There’s a heavy focus in the construction and manufacturing industries on avoiding OSHA’s “fatal four” by providing the training and necessary to keep workers safe. However, according to the Bureau of Labor and Statistics data, musculoskeletal disorders account for 33% of all worker injury and illness cases nationwide. Some common examples include carpal tunnel syndrome, tendinitis, muscle strains and lower back injuries.
Office workers are particularly prone to these type of injuries. Sitting in one position can increase the amount of strain and muscle tension they experience during the workday. An ergonomic position can greatly reduce the strains associated with office work. Ergonomics helps by fitting the job to the worker.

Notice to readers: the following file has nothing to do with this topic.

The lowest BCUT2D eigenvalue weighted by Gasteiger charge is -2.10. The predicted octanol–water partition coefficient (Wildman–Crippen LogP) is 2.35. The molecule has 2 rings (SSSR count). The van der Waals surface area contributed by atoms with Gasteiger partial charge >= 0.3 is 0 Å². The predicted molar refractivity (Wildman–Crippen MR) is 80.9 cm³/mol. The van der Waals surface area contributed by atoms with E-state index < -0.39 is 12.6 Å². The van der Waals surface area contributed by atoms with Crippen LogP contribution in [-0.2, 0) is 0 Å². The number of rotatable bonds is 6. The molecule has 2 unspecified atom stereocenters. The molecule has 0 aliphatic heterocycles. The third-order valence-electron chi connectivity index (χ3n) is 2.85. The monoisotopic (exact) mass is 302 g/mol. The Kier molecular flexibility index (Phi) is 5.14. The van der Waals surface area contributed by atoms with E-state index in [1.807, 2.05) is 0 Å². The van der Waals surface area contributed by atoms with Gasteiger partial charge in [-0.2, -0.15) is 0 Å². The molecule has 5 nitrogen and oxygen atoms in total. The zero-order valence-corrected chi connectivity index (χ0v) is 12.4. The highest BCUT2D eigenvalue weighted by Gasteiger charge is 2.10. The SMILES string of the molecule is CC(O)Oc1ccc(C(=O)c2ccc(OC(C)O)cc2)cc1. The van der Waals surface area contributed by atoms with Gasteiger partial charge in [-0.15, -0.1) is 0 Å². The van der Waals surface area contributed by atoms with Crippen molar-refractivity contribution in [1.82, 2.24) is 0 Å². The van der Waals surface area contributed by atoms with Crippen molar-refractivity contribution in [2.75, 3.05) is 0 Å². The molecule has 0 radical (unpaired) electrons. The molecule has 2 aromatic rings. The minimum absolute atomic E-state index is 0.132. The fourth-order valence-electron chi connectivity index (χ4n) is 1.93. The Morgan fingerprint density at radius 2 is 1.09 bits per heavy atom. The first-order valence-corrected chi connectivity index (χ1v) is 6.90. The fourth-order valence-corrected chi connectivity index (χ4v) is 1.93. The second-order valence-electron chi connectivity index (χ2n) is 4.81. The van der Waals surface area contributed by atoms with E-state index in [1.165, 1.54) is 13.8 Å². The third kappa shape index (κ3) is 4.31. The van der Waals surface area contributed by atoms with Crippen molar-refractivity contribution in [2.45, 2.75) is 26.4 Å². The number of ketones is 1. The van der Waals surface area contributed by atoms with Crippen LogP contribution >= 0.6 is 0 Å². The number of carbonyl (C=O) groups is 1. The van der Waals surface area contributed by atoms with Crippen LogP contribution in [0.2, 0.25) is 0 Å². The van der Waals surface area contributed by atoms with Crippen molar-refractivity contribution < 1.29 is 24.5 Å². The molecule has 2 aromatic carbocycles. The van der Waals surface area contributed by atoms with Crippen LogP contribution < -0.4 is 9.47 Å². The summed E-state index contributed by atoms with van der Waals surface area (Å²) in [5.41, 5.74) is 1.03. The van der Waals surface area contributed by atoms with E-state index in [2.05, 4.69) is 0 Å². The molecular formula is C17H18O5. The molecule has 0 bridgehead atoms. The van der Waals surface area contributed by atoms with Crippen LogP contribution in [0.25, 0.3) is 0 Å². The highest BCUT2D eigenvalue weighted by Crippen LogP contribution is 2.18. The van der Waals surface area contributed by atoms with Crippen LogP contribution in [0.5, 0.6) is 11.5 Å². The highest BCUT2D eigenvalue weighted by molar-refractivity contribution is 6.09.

OSHA’s eTool for computer workstations helps business owners evaluate the ergonomics of their office work stations by leading through a series of guiding statements that help evaluate if their work stations are providing the best fit for their workers. Segments include:
- Keyboard tray
- Desk and work surface
- Document holder
- Wrist rest
- Computer mouse
- Desk lighting
Taking a few minutes to complete one of these checklists for each of your office workers could save you a significant amount of lost time on the job and help you prevent unnecessary injury in the workplace.